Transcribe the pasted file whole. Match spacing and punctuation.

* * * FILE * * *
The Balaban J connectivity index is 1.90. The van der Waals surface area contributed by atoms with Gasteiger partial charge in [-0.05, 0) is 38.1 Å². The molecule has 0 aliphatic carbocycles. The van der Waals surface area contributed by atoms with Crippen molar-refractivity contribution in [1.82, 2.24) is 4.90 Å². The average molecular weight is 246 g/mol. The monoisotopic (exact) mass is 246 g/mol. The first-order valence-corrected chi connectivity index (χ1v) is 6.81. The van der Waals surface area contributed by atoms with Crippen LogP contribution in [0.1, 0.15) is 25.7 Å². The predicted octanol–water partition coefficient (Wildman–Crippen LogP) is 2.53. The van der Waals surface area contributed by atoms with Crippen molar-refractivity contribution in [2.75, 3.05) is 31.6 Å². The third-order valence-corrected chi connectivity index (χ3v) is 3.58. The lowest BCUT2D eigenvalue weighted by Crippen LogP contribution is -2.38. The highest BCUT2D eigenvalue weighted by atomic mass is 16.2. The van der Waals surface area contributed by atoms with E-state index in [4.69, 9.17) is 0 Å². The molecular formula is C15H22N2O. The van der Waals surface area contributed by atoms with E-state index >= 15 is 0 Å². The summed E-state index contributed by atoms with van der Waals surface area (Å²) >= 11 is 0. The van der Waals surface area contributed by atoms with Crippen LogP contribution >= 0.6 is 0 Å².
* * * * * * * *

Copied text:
The Balaban J connectivity index is 1.90. The van der Waals surface area contributed by atoms with Gasteiger partial charge in [-0.05, 0) is 38.1 Å². The molecule has 0 aliphatic carbocycles. The van der Waals surface area contributed by atoms with Crippen molar-refractivity contribution in [1.82, 2.24) is 4.90 Å². The average molecular weight is 246 g/mol. The monoisotopic (exact) mass is 246 g/mol. The first-order valence-corrected chi connectivity index (χ1v) is 6.81. The van der Waals surface area contributed by atoms with Crippen LogP contribution in [0.1, 0.15) is 25.7 Å². The predicted octanol–water partition coefficient (Wildman–Crippen LogP) is 2.53. The van der Waals surface area contributed by atoms with Crippen molar-refractivity contribution in [2.75, 3.05) is 31.6 Å². The third-order valence-corrected chi connectivity index (χ3v) is 3.58. The lowest BCUT2D eigenvalue weighted by Crippen LogP contribution is -2.38. The highest BCUT2D eigenvalue weighted by atomic mass is 16.2. The van der Waals surface area contributed by atoms with E-state index in [4.69, 9.17) is 0 Å². The molecular formula is C15H22N2O. The van der Waals surface area contributed by atoms with E-state index >= 15 is 0 Å². The summed E-state index contributed by atoms with van der Waals surface area (Å²) >= 11 is 0. The van der Waals surface area contributed by atoms with Crippen LogP contribution >= 0.6 is 0 Å².